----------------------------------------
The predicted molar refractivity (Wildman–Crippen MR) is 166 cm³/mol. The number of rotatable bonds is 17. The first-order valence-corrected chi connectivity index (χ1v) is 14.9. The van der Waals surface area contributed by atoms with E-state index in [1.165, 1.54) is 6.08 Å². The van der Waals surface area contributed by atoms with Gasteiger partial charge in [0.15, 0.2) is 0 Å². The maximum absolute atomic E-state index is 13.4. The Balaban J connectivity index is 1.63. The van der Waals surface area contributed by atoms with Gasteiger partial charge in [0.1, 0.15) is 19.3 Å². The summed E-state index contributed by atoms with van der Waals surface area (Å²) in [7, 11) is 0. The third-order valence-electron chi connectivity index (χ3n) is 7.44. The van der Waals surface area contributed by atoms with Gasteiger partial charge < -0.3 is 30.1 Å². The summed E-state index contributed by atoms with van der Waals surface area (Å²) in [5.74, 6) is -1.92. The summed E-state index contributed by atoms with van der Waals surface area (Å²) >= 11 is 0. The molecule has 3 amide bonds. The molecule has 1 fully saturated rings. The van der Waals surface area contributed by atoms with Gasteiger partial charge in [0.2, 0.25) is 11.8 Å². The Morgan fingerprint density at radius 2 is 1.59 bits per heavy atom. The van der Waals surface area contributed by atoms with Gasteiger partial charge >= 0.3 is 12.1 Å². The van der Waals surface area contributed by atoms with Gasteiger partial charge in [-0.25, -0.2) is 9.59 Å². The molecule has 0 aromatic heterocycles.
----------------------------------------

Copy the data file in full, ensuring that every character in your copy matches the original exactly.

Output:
The predicted molar refractivity (Wildman–Crippen MR) is 166 cm³/mol. The number of rotatable bonds is 17. The first-order valence-corrected chi connectivity index (χ1v) is 14.9. The van der Waals surface area contributed by atoms with E-state index in [1.165, 1.54) is 6.08 Å². The van der Waals surface area contributed by atoms with Gasteiger partial charge in [0.15, 0.2) is 0 Å². The maximum absolute atomic E-state index is 13.4. The Balaban J connectivity index is 1.63. The van der Waals surface area contributed by atoms with Gasteiger partial charge in [0.1, 0.15) is 19.3 Å². The summed E-state index contributed by atoms with van der Waals surface area (Å²) in [7, 11) is 0. The third-order valence-electron chi connectivity index (χ3n) is 7.44. The van der Waals surface area contributed by atoms with Gasteiger partial charge < -0.3 is 30.1 Å². The summed E-state index contributed by atoms with van der Waals surface area (Å²) in [5.74, 6) is -1.92. The summed E-state index contributed by atoms with van der Waals surface area (Å²) >= 11 is 0. The molecule has 3 amide bonds. The molecule has 1 fully saturated rings. The van der Waals surface area contributed by atoms with Gasteiger partial charge in [0.2, 0.25) is 11.8 Å². The Morgan fingerprint density at radius 2 is 1.59 bits per heavy atom. The van der Waals surface area contributed by atoms with Gasteiger partial charge >= 0.3 is 12.1 Å². The van der Waals surface area contributed by atoms with Gasteiger partial charge in [-0.25, -0.2) is 9.59 Å². The molecule has 0 aromatic heterocycles.